602communications.com Singing a product feature or slogan has always been a great way to get your marketing message remembered, but are you familiar with the ad jingle's cousin, the rhythm-track commercial? These ads forgo traditional music, and turn product features into a satisfying beat.
Give up your need for dry copy lines that are easily forgotten. In this three-minute emotional marketing lesson video, emotional marketing expert Graeme Newell shows the best toe-tapping methods for firmly attaching a marketing message to your customer's brain.
The best advertising campaigns always communicate a message that is effortlessly remembered. That tune that gets stuck in your head and haunts your thoughts all day long is a testament to the power of music in the best television ads.
My grammar school English teacher was pretty good at what she did, but I learned more grammar from Saturday morning cartoons than in the classroom. Whenever I hear the word "conjunction," I can still sing the Schoolhouse Rock songs I effortlessly memorized decades ago. The geniuses who produced those incredible little videos knew that an infectious tune gets into our brain and burns a path into our memory that plain words can never hope to achieve.
Using our natural love of rhythm when positioning a brand is something that far too many ad producers overlook. Because most products never ask themselves, "what is customer focus?", they use standard copy when the customer is far more likely to remember that message if it is more like a song than an ad.
Some of the best ad writers are those that approach the entire ad process from a musical vantage point. Their copy has a rhythm and meter to it that is deeply satisfying and meets a primal love of music and rhythm that lives inside all of us. The best television ads will start with this musicality as the heart of the message, then build copy points on to this satisfying framework.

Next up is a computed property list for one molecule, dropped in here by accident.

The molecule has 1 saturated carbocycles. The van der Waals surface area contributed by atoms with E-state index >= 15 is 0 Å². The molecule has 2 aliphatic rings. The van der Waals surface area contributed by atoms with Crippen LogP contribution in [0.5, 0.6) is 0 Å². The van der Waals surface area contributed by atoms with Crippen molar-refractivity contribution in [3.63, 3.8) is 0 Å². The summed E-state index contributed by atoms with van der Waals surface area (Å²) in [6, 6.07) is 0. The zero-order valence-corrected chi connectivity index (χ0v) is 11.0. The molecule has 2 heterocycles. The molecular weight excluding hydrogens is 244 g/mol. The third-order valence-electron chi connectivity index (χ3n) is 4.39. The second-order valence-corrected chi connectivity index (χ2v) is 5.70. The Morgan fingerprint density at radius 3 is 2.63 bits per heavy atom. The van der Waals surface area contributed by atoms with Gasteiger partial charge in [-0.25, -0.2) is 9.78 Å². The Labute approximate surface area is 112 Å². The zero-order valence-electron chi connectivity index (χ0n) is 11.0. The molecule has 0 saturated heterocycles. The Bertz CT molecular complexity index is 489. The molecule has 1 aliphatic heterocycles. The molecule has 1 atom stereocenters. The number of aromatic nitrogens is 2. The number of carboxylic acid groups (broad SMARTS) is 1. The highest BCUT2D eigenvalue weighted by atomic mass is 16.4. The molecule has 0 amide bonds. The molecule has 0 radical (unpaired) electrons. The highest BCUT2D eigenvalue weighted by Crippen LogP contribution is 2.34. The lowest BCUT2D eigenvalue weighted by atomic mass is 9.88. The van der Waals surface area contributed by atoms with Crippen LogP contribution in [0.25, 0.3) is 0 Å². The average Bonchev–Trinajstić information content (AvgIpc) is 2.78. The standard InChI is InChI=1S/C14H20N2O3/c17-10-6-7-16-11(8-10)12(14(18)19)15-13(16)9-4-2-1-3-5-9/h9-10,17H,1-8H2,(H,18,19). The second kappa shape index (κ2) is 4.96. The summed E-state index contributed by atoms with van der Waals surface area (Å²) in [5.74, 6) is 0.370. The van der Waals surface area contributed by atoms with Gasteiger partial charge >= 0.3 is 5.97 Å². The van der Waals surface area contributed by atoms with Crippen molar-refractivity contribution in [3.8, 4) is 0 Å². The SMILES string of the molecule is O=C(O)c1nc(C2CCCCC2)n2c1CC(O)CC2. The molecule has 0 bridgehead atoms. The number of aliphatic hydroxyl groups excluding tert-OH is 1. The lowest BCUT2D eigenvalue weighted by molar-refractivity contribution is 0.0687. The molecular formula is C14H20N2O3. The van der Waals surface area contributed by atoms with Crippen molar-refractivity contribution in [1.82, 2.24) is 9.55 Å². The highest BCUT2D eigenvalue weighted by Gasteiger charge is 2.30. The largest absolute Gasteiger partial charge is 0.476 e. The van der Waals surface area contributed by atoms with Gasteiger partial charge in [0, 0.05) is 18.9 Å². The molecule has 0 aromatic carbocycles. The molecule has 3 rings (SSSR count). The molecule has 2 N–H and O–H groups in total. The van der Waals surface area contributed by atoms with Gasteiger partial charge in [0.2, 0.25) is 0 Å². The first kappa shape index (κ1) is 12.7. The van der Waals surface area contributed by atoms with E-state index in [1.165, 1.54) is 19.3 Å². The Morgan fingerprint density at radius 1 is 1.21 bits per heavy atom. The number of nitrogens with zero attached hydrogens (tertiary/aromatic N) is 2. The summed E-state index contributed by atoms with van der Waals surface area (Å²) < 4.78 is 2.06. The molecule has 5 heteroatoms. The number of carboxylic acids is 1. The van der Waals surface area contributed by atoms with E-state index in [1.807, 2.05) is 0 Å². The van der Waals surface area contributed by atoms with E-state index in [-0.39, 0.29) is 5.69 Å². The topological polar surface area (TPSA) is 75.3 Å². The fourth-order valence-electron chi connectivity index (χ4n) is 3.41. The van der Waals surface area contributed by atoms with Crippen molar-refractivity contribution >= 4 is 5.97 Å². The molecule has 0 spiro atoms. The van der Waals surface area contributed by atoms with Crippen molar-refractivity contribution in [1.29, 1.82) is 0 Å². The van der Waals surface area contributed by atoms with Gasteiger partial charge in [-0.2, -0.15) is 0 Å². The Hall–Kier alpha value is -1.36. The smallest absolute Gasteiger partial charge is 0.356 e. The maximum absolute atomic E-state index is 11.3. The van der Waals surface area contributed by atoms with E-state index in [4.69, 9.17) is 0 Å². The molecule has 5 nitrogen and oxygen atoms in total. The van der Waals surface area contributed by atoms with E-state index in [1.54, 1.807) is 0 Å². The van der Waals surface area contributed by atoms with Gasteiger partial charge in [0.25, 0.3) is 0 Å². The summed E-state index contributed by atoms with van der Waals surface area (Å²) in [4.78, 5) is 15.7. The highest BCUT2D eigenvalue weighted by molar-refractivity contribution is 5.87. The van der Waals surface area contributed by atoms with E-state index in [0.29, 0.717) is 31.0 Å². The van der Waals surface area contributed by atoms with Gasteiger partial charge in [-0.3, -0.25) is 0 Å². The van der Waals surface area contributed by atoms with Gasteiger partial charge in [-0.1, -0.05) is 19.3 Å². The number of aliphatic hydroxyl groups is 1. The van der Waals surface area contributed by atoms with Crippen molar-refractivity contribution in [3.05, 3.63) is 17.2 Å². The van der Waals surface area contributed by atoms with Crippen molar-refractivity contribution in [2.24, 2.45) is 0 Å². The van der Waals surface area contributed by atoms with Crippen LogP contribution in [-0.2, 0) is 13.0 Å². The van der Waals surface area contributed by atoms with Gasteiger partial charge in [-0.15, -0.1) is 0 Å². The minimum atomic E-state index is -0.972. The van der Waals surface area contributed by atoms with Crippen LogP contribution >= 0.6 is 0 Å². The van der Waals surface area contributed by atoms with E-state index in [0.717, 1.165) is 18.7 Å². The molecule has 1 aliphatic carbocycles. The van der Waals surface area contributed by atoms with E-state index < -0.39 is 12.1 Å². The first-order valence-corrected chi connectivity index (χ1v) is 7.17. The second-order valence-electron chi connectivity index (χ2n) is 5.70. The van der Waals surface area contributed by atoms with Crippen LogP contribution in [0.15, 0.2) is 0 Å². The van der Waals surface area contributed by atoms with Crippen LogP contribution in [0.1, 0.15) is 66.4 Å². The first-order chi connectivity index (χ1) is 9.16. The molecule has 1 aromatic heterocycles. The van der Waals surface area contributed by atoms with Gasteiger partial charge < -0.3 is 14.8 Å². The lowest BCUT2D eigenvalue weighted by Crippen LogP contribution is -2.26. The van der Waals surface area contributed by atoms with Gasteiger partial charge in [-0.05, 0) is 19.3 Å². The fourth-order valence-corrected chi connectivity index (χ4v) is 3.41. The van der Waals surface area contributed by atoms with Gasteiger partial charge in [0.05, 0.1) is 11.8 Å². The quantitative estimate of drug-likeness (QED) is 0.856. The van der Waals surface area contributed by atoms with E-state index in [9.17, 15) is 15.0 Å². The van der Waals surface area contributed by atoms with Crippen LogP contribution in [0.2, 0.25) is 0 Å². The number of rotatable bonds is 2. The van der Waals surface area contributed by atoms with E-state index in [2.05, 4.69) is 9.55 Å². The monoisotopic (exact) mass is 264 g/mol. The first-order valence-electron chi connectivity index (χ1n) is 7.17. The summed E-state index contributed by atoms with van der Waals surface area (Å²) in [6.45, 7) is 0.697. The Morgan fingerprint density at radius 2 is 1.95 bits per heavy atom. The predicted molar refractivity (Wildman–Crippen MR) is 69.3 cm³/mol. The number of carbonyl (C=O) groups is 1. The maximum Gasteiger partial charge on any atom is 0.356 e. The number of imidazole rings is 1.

Remember that positioning a brand is a mix of great writing, vivid imagery, and a stirring musical foundation. The best advertising campaigns will never let the music be an afterthought.
Transcription of Video Text:
When Google wanted to inspire the world to join the online revolution, it attached its marketing message to the pounding beat of Lady Gaga. Google knows that if you want people to sit up and notice a brand, there's no better way than to get toes tapping.
Ads that repeat a product message over and over are usually just plain annoying.
But set that repeated product message to a beat, and the repetition transforms into a satisfying rhythm. Hefty wants you to remember its new bag clicks shut.
They remind you of the click 19 times in a row, and you don't mind, because rhythm turns the product pitch into music.
Think constipation can't be fun? Just set it to a beat!
Rhythm is not an effective tool for cluttered advertising that sells a lot of different product attributes, but if you have a single attribute you want to stick in someone's brain, rhythm is one of your most effective tools. Snapple wanted customers to remember one thing, "better stuff."
So pick your best product attribute, and get your toes tapping. Turn that feature into a chant, a rap, a tune or a beat. Our brains are hard-wired to remember rhythm. I'm Graeme Newell and that's emotional marketing.
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